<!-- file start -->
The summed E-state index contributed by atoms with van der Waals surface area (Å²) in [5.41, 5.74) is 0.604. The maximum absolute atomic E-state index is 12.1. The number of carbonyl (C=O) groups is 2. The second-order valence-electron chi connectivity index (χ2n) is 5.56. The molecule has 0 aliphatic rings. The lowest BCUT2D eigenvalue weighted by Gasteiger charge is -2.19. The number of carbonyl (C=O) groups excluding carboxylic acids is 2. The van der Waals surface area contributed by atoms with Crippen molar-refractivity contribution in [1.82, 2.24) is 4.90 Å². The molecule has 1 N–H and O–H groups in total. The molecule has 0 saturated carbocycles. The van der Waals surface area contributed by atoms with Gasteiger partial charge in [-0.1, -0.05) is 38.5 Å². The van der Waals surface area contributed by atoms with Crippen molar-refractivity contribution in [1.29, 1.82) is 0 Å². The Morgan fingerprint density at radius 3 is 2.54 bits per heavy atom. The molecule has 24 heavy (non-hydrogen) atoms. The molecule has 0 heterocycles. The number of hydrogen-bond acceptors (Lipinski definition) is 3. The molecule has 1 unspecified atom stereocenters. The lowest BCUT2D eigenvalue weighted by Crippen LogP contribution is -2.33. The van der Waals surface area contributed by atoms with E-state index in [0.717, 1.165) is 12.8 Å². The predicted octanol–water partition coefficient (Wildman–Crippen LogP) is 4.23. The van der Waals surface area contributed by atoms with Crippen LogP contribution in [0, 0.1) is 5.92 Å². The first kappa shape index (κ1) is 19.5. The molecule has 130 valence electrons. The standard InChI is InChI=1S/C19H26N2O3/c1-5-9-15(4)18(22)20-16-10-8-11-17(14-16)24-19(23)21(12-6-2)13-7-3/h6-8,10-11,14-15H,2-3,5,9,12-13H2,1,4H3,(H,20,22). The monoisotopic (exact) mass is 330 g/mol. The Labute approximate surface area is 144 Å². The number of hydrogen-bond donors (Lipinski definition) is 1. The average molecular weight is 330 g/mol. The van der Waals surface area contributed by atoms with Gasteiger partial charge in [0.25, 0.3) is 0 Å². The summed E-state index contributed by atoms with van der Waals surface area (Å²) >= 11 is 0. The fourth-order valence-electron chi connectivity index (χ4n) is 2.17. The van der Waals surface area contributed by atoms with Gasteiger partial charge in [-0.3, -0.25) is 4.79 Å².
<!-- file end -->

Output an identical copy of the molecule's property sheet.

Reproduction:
The summed E-state index contributed by atoms with van der Waals surface area (Å²) in [5.41, 5.74) is 0.604. The maximum absolute atomic E-state index is 12.1. The number of carbonyl (C=O) groups is 2. The second-order valence-electron chi connectivity index (χ2n) is 5.56. The molecule has 0 aliphatic rings. The lowest BCUT2D eigenvalue weighted by Gasteiger charge is -2.19. The number of carbonyl (C=O) groups excluding carboxylic acids is 2. The van der Waals surface area contributed by atoms with Crippen molar-refractivity contribution in [1.82, 2.24) is 4.90 Å². The molecule has 1 N–H and O–H groups in total. The molecule has 0 saturated carbocycles. The van der Waals surface area contributed by atoms with Gasteiger partial charge in [-0.1, -0.05) is 38.5 Å². The van der Waals surface area contributed by atoms with Crippen molar-refractivity contribution in [1.29, 1.82) is 0 Å². The Morgan fingerprint density at radius 3 is 2.54 bits per heavy atom. The molecule has 24 heavy (non-hydrogen) atoms. The molecule has 0 heterocycles. The number of hydrogen-bond acceptors (Lipinski definition) is 3. The molecule has 1 unspecified atom stereocenters. The lowest BCUT2D eigenvalue weighted by Crippen LogP contribution is -2.33. The van der Waals surface area contributed by atoms with E-state index in [0.717, 1.165) is 12.8 Å². The predicted octanol–water partition coefficient (Wildman–Crippen LogP) is 4.23. The van der Waals surface area contributed by atoms with Crippen LogP contribution in [0, 0.1) is 5.92 Å². The first kappa shape index (κ1) is 19.5. The molecule has 130 valence electrons. The standard InChI is InChI=1S/C19H26N2O3/c1-5-9-15(4)18(22)20-16-10-8-11-17(14-16)24-19(23)21(12-6-2)13-7-3/h6-8,10-11,14-15H,2-3,5,9,12-13H2,1,4H3,(H,20,22). The monoisotopic (exact) mass is 330 g/mol. The Labute approximate surface area is 144 Å². The number of hydrogen-bond donors (Lipinski definition) is 1. The average molecular weight is 330 g/mol. The van der Waals surface area contributed by atoms with Gasteiger partial charge in [0.25, 0.3) is 0 Å². The summed E-state index contributed by atoms with van der Waals surface area (Å²) >= 11 is 0. The fourth-order valence-electron chi connectivity index (χ4n) is 2.17. The van der Waals surface area contributed by atoms with Gasteiger partial charge in [-0.3, -0.25) is 4.79 Å².